Brick Lane Market 17
This is Ivan Tchoukouv from Bulgaria, who will shortly be making the thirty-five hour bus journey back to his home country for the Winter. “I only come over for the Summer now, working on building sites all week and trading here each Sunday,” he explained to me, “I came to United Kingdom first in 1995 in the back of a lorry.”
Since 2006, Ivan has been migrating annually, travelling back and forth with the seasons. “My wife is a teacher and, when it was time for our children to go to school, she took them back to Bulgaria because the education system is better there.” Ivan told me with a frown of regret, “Here they are allowed to do whatever they want but in my country the schools are tough on discipline.”
Ivan speaks to his family each night by Skype, missing his children who he has not seen since the Spring. “I live in a small town there, where I’ll be looking after my properties.” he revealed with a tender grin, “My house has a big garden where I keep honey bees and chickens.” In the meantime, Ivan will be making the best of crowded sleeping conditions in London for just one more week – confessing with dignified self-effacement, “In the tiny flat where I live there is a Bengali family who are Muslims, two youths from India who are Hindus and me, I am a Christian, yet we all get with no problem.”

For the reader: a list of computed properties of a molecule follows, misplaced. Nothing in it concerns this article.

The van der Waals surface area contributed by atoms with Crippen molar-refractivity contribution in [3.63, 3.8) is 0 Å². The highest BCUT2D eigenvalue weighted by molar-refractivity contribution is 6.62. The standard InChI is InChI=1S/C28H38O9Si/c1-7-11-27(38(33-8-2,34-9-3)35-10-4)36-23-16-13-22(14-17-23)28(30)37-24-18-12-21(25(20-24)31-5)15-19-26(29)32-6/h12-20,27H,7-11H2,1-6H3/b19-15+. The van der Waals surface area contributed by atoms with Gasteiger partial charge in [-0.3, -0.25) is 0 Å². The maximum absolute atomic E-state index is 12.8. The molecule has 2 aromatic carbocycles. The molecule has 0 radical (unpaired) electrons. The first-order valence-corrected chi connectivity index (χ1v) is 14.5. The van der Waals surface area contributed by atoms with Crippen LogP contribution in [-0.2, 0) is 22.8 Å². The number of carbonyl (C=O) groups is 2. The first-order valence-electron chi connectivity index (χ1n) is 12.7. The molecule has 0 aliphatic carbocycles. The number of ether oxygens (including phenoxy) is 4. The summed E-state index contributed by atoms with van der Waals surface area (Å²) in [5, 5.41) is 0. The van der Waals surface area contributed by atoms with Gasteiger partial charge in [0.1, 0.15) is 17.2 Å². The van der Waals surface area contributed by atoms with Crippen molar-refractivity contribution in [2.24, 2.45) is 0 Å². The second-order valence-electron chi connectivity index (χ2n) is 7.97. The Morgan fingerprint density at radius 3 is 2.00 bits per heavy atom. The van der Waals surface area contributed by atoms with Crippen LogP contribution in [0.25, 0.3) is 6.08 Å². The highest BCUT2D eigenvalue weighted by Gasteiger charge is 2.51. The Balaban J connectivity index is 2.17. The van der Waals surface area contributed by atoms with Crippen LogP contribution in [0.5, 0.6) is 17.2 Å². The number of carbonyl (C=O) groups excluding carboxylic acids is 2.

This is Leigh Kelly and her niece Tina Allpress, two feisty East End females. “We are local,” declared Tina proudly, slipping an arm round her favourite aunt.“My dad worked as a Spitalfields market porter,” boasted Leigh, her bright eyes shining with nostalgic emotion to confide she was born in Columbia Rd and counts Mary Kelly – one of the Whitechapel murder victims – among her ancestors.
“I was here in Sclater St when I was three years old with my dad, selling chaffinches and Yorkshire terriers,” she continued, fondly recalling the days of the animal market, “we had chickens in the back yard, monkeys in the house and I used to watch the dogs giving birth to puppies on the kitchen table.”
Leigh worked in Maurice Ginsberg’s handbag shop in Petticoat Lane for over thirty years and her niece joined her there before it shut fifteen years ago.”We’re always been close,” admitted Tina, “and we can’t sleep the night before coming down to the market, we’re so excited.” Both women were feeling the heat of the October sunshine, swathed in layers of scarfs and furs against the cold. “I was up at three,” chirped Leigh breathlessly, clasping her hands adorned with rings and setting her bangles jangling, “It was dark and frosty then, but at the end of the day we go home sweaty and rosy-cheeked.”
Pictures copyright © Jeremy Freedman